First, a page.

Knowing that there are no differences in the suspension, as well as the weight and dimensions of the Wildtrak and the XLT, bounciness is minimal to the point where you can’t tell if there’s a difference. Handling was pretty much the same, too; light and on-point. The only difference is that the engine under the hood of the XLT is a 2.2-liter TDCI diesel engine, which is capable of 158 hp and 385 Nm of torque. That explains the outright difference in pulling power, especially when overtaking from low speed.
I was able to put its power and suspension to test when I was asked to load an actual hospital bed. The hospital bed was transported to a patient close to the family of my girlfriend less than a kilometer from the community hospital. The pickup bed was able to fit the unfolded hospital bed perfectly, which was secured by two hospital workers and the mechanical locks it had. It was an overwhelming experience as I got to help, at the same time witness the Ranger XLT’s capability.
There are only two airbags in the cabin, which are the dual front airbags. There is a standard cruise control which has an adjustable speed limiter – of course, if you’re into safety, observing your speed is one of the things you should do. The odd thing, however, is it doesn’t have driver and passenger seatbelt reminder. Among the other basic features the XLT lacks are hill-start assist and electronic stability control.
For parents with infants, there are ISOFIX anchorages on the rear seat, perfect for baby car seats now that it’s an active law in the Philippines. It also comes standard with a volumetric burglar alarm system, anti-lock braking system (ABS), and childproof door locks.
An average 80 to 90 km/h run on the expressway on Valentine’s Day clocked in 17.8 km/L on the fuel economy meter. That’s a combination of aggressive and calm driving, as I was carrying a bouquet of bacon that needed to be delivered in its best form. A snail-paced drive around the provincial city and our village gave me a reading of 11.9 km/L, which I can say is still decent. It’s only a few numbers behind the 4x2 Wildtrak, isn’t that a good thing?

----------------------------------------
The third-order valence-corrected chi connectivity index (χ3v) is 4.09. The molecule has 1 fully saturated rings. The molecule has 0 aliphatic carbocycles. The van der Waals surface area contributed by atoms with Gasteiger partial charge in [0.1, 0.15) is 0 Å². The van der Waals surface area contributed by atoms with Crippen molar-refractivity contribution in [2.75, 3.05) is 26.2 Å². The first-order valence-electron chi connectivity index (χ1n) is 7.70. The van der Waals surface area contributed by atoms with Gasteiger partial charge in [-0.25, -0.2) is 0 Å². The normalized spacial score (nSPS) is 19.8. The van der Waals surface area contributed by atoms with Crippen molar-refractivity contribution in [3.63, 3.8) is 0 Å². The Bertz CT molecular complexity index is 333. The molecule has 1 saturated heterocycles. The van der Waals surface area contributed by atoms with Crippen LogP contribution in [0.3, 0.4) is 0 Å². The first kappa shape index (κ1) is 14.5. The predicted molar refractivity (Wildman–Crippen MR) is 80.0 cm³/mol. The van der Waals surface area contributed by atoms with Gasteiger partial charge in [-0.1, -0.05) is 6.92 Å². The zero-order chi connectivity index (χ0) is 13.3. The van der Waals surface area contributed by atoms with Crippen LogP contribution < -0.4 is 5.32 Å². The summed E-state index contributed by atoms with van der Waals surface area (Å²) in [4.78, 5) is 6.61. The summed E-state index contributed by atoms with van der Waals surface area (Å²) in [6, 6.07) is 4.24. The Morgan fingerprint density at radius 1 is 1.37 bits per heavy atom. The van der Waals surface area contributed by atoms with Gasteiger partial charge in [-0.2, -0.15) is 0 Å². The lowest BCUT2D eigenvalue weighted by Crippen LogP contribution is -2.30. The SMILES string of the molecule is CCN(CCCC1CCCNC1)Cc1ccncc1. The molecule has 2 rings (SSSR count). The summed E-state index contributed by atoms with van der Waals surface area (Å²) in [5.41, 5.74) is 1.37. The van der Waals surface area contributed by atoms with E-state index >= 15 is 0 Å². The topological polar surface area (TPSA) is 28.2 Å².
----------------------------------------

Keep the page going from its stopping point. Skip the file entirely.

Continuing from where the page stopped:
The 2019 Ford Ranger XLT 4x2 AT retails at P1,233,000. That’s P222,000 less than the price tag of the Wildtrak 4x2 AT. You may check out the spec battle on AutoDeal’s comparison page to see the significant differences at the cost of a P222,000 price difference. I can say it’s fairly priced based on the features. People may find the low-spec features a big deal but if we compare it to some of its rivals in the market, it does have advantages that makeup to its price, such as rear parking sensors, cruise control, and that rain-sensing wiper.
158 hp @ 3,200 rpm
Ford Ranger 2.2 XLT 4x2 AT
Number of Cylinders
Number of Valves
Max Output (HP)
158 hp @ 3,200 rpm
Max Torque (nm)
385 Nm @ 2,500 rpm
Economy & Environment
Number of Doors
Number of Seats
Safety & Security
Front Passenger's Airbag
Electronic Brake Distribution
With Electronic Brake Force Distribution
Electronic Door Locks
Speed Sensing Door Locks
Lane Departure Warning System
Blind-Spot Detection System
Front Parking Sensors
Rear Parking Sensors
Push Start Button
Wheels Metal Type
4.2-inch Multi-function TFT Display, AM/FM/CD and SYNC 1.1 via 6 speakers
iPod, USB, Bluetooth
3 Years (100,000 km)
Electric Adjustable Seats
Steering Wheel Audio Control
Active Park Assist
Hill Start Assist
Tire Pressure Monitoring